Commentary by Dr. Valentin Fuster
J. Fluids Eng. 2018;141(5):051104-051104-15. doi:10.1115/1.4041523.

This article describes a direct comparison between two symmetrical airfoils undergoing dynamic stall at high, unsteady reduced frequencies under otherwise identical conditions. Particle image velocimetry (PIV) was performed to distinguish the differences in flow structure between a NACA 0021 and a NACA 0012 airfoil undergoing dynamic stall. In addition, surface pressure measurements were performed to evaluate aerodynamic load and investigate the effect of laminar separation bubbles and vortex structures on the pressure fields surrounding the airfoils. Airfoil geometry is shown to have a significant effect on flow structure development and boundary layer separation, with separation occurring earlier for thinner airfoil sections undergoing constant pitch-rate motion. Inertial forces were identified to have a considerable impact on the overall force generation with increasing rotation rate. Force oscillation was observed to correlate with multiple vortex structures shedding at the trailing-edge during high rotation rates. The presence of laminar separation bubbles on the upper and lower surfaces was shown to dramatically influence the steady-state lift of both airfoils. Poststall characteristics are shown to be independent of airfoil geometry such that periodic vortex shedding was observed for all cases. However, the onset of deep stall is delayed with increased nondimensional pitch rate due to the delay in initial dynamic-stall vortex.

Commentary by Dr. Valentin Fuster

Research Papers: Fundamental Issues and Canonical Flows

J. Fluids Eng. 2018;141(5):051201-051201-8. doi:10.1115/1.4041232.

Determination of friction factor (f) in pipe flow is necessary for various applications dealing with fluid flow. The Colebrook–White equation is the most accepted technique for the f-values estimation in turbulent flow. The biggest problem with this equation is that it can only be solved using numerical iteration methods. This paper contributes two new formulas based on the Colebrook–White equation to calculate f for the turbulent flow regime. To determine the new correlations, several equations were first suggested and then their coefficients were determined using the curve fitting method. Thereafter, based on various statistical error calculations, two equations with the highest accuracies were selected for the further modification. The advantages of the proposed correlations are that they are explicit in f so they do not need any iteration to compute friction factor and the results of calculating f-values reveal that the two new equations are of maximum absolute percent errors (APE) of 0.91% and 3.49% over the entire applicability range of Colebrook–White equation.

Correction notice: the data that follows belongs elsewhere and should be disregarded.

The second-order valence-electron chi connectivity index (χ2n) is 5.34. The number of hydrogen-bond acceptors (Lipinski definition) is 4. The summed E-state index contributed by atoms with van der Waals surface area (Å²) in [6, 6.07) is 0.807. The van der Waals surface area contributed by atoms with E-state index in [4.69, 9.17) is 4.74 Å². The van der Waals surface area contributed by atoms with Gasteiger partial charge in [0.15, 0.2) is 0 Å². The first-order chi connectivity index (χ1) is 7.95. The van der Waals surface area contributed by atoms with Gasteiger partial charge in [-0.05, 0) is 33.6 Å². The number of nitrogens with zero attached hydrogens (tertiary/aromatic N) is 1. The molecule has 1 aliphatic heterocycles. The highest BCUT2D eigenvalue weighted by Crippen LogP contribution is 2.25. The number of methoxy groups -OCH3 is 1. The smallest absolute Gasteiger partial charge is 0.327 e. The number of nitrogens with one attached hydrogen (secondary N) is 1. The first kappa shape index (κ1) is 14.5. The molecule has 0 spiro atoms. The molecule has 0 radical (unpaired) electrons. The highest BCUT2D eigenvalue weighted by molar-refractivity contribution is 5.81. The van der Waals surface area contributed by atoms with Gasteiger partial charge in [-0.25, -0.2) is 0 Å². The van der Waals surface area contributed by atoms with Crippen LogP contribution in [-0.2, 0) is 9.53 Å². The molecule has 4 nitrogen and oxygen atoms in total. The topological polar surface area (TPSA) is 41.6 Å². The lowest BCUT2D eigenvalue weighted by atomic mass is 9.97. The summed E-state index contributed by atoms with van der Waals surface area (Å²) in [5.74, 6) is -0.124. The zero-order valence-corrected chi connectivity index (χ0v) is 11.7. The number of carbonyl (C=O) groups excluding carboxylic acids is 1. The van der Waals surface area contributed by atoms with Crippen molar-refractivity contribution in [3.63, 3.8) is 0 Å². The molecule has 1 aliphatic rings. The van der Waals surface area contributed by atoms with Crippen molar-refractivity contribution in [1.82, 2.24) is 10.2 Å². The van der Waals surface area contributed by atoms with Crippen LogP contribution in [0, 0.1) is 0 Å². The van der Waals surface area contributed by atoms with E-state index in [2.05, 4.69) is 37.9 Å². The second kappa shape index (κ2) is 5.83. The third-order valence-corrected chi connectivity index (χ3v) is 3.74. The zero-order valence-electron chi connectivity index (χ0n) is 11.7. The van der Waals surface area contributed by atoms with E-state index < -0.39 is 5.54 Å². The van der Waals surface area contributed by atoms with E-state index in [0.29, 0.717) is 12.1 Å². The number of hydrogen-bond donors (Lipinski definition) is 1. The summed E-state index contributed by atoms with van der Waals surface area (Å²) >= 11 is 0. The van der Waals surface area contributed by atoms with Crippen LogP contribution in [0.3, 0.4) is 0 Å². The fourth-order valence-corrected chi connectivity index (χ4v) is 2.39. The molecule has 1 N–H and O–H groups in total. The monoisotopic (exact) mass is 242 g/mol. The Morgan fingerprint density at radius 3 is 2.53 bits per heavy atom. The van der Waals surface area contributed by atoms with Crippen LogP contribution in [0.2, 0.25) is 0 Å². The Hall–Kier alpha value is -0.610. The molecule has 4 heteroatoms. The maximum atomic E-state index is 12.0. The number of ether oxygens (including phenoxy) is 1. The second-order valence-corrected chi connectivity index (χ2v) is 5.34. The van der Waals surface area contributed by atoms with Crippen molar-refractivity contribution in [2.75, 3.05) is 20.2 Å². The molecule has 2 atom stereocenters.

Commentary by Dr. Valentin Fuster
J. Fluids Eng. 2018;141(5):051202-051202-9. doi:10.1115/1.4041392.

This paper deals with the dynamic stability of a flexible liquid-filled rotor. On the basis of three-dimensional flow, the fluid perturbation motion is analyzed and the fluid–structure interaction equation is established, combining with continuity equation, the expression of fluid force exerted on rotor is derived in terms of Fourier series expansion. Considering the complex nonlinear relationship between fluid dynamic pressure and the rotor deformation function, they are expanded in terms of the eigenfunction of a dry rotor. The whirling frequency equation of a flexible rotor partially filled with liquid is obtained based on the rotor static equilibrium equation. Finally, the numerical technique is used to analyze the dynamic stability of the rotor system, and the influences of system parameters on unstable region are discussed.

Commentary by Dr. Valentin Fuster
J. Fluids Eng. 2018;141(5):051203-051203-8. doi:10.1115/1.4041561.

Head and flow rate are the important parameters for proper selection of centrifugal pump. However, the reversed operation of centrifugal pump leads to the off-design characteristic of head and flow rate. This paper presents an analytical model developed by using the system curves and velocity relations derived from pump application. Also, the differential technique is applied to the analytical model to develop the off-design characteristics of head ratio and flow rate ratio relations. The off-design characteristic relations were compared with literature and available conversion methods. Then, the analytical model coefficient (AMC) with the range between −4 and +4 was developed from the off-design characteristics of head ratio and flow rate ratio relations. The AMC value was equal to 1 when the pump operates in turbine mode and pump mode at the pump best efficiency point (BEP) and extended to either side up to ±4 when tested with literature data. Therefore, the analytical model consists of the off-design head and flow rate characteristics, when simplified leading to the AMC that could be applied to select the possible boundary limits of head and flow rate for different pumps.

Commentary by Dr. Valentin Fuster